In the first half of June 2019, Shaykh Tajri was twice invited to present parts of his ongoing PhD research at two of the UK’s leading universities. Shaykh Tajri firstly attended a two-day symposium at The University of Cambridge, on the 6th and 7th of June; and The TIMES Annual Symposium at the University of Birmingham on the 12th of June. On both occasions, he was invited to present a paper entitled, Shia Female University Experiences Shaping Religious Authority Conceptions. Since the experiences of Shia women on campus is such an under-researched field, the paper was received with much interest at both venues. As a result of the presentation, the paper is due for publication in a University of Cambridge journal, in the near future.
The abstract can be found below:
Analysis of women’s experiences, in religious spaces, is a growing facet of ethnographic research; it seems a consequence of greater appreciation of the gender-specific dynamics that exist within any social space. This paper brings to light some of the findings from an ongoing research, which explores Shia Muslim university student organisations in the UK, the AhlulBayt Societies (ABSocs).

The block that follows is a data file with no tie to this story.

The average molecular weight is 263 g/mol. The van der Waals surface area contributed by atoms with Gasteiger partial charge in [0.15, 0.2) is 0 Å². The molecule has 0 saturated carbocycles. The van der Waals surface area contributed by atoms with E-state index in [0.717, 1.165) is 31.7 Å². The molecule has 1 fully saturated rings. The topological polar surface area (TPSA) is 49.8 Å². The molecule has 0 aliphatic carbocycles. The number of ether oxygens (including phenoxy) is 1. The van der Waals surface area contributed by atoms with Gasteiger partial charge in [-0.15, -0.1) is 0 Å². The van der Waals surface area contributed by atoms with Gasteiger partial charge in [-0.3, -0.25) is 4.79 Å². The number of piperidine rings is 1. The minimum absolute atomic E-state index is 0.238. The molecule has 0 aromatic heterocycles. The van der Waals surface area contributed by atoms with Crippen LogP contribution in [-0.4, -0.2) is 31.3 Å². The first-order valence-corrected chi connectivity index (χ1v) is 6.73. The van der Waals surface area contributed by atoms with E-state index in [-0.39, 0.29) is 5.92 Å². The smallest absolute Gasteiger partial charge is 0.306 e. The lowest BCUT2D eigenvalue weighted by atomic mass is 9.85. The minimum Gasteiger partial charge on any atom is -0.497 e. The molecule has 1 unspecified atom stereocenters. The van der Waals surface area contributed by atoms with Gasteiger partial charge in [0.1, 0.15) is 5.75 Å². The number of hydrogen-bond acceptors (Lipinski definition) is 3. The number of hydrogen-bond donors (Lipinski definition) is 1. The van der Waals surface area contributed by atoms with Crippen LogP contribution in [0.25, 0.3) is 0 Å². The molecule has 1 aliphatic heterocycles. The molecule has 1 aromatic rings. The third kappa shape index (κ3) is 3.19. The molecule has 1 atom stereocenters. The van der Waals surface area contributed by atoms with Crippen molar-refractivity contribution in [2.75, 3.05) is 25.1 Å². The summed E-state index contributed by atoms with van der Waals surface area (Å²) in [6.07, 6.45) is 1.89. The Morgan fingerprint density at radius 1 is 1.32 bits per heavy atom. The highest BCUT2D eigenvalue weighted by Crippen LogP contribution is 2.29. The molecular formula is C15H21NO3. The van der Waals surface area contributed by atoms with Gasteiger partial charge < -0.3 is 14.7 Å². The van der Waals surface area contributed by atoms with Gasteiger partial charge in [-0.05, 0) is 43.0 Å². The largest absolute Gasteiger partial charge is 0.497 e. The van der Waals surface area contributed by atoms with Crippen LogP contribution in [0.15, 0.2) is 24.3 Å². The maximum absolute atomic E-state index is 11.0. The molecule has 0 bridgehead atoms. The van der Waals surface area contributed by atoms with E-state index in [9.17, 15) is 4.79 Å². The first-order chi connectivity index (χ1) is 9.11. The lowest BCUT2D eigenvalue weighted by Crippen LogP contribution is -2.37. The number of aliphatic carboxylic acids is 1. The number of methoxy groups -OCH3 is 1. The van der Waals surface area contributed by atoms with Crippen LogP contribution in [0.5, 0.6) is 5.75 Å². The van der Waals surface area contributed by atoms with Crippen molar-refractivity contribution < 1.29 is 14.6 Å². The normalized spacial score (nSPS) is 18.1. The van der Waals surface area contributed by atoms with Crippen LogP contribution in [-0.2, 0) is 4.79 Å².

Some of the experiences of female ABSoc affiliates on campus, are specific to them and identifiable as such; largely not felt by the male research participants, or perhaps not realised in the same way. Whilst the challenges they face often involve cross-gender contact, they are not limited to this dilemma.
The wider research explores the concept of religious authority in Twelver Shi’ism, and the performances thereof, among this very distinct segment of UK Muslims. As such, this paper discusses how, because of their gender-specific experiences, some female participants, in practice, adopt their own religious/jurisprudential agency independently of authorities recognised within Shī‘ī orthodoxy; and how their gender-related contexts may have impacted upon shaping their perceptions of the said established authorities.